Wired & Wonderful: Vietnam

Notice the clever retitling of this post - that's 
because Vietnam is mad for wiring. Seemingly 
millions of wires hang from every orifice.
Street lamps disappear behind a tangle of wires.
An abandoned piss-bag-drink left by a tramp?
Real elephants' feet apparently
Birds doing it doggy style
Yep even more wires...
Not one of these fools still plays for Arsenal
Is that a willy?
Beer on moped - don't drink and drive
Ice on moped - this is how diarrhoea starts
Going in for the kill...
Chickens on moped - do they count as free range?
Real hair!
Crazy Buddhas!
We saw a few of these shops, which only sell milk
The Vietnamese currency is called dong
Poor Babe
Roadside chicken outside hairdressers
This one had a megaphone telling
everyone to be even noisier!
Cave formation at Ha Long - a "canon"...yeh, sure
A floating tuck shop

Snake's Heart in my Mouth

The hasselhott city of Hanoi was an interesting experience due to the volume of decent food. You've already seen some in the last post but this next meal is really different. "Never try, never know" is a commonly used expression by Vietnamese hawkers / sellers. With this in mind, we stepped into another culinary adventure.
On the Ha Long Bay trip, we met some topless Norwegians and a Dane, and agreed to meet up for some drinks. We ended spending a few nights with them trying out a variety of cheap beers. Then one night we went to an area of Hanoi famous for eating one type of very traditional meat.
Not porcupine! They just had some there as pets I suppose... The restaurant was famous for serving snake, in all manner of forms.
I assume they're not poisonous
First you choose your snake and then they then serve you some liquor made with its insides.
Green - Sweet liquor mixed with snake's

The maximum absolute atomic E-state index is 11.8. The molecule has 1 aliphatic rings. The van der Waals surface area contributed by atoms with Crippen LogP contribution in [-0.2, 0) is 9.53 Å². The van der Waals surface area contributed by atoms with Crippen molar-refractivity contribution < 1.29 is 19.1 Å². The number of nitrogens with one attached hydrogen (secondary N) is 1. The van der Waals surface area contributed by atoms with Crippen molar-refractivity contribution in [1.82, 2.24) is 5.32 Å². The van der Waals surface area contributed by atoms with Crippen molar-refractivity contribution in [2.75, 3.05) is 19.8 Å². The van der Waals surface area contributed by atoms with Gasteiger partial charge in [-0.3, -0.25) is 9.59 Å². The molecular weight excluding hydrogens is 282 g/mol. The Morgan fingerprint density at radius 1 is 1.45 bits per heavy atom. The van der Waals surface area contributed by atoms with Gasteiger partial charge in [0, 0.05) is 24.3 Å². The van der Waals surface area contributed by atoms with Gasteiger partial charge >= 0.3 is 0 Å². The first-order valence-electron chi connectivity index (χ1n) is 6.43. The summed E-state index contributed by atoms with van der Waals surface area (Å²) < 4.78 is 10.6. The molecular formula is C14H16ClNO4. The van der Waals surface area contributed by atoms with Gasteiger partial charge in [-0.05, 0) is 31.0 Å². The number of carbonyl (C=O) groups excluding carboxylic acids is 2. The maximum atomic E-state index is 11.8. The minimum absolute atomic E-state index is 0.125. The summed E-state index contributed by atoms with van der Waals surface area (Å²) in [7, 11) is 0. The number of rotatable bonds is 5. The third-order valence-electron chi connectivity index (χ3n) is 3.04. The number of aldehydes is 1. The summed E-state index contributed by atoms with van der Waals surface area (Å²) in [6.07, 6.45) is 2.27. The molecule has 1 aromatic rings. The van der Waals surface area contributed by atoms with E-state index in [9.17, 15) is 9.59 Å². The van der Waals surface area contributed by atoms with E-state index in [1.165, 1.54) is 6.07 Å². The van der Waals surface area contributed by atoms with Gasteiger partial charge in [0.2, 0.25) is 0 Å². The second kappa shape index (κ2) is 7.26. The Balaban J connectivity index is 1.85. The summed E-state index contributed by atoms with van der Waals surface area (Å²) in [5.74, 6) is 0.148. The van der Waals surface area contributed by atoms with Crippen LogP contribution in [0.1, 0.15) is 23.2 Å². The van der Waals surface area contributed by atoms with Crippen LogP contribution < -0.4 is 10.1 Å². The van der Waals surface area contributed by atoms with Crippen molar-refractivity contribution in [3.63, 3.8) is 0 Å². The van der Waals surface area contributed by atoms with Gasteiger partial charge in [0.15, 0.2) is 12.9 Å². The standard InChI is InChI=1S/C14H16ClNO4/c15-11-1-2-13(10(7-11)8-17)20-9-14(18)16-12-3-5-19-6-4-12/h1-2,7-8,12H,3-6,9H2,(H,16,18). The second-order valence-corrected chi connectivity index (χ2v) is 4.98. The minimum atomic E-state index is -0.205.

gall bladder, releasing the bile.
Red - Snake's blood and sweet rice wine.
Top Left: Grilled Snake - Like tiny little barbecued ribs - very tasty!
Top Middle: Fried Snake Ribsbrittele - Crushed up bones & spices. Crunchy.
Top Right: Snake Spring Roll - Pretty darn good, like a normal spring roll.
Middle Left: Snake Pied - Spices made these snake-meat balls dead tasty.
Middle Right: Soft Snake Skin - The worst of the lot. A hard, rubbery texture.
Bottom: Sauteed Snake with Citronella - Really delicious. Soft like fish.
A close-up of the soft snake skin.
The snake skin tasted strange with a highly unusual texture, but it wasn't as strange as something I had eaten a bit earlier.

I volunteered to have the honour of the most sacred part of the snake - the heart. I didn't eat it using the usual method of knife or fork... I didn't even use chopsticks.

Ripping an animal's beating heart out with my teeth has always been an ambition of mine.

Now there's something you don't do everyday.

Vietnam In My Mouth

One of Vietnam's most famous dishes: Pho (f-uh). 
It's a noodle soup with onions and meat, that varies in 
flavour from city to city. The best is said to be in Hanoi, 
and I am inclined to agree - it has a bit more flavour.
Slightly different Pho.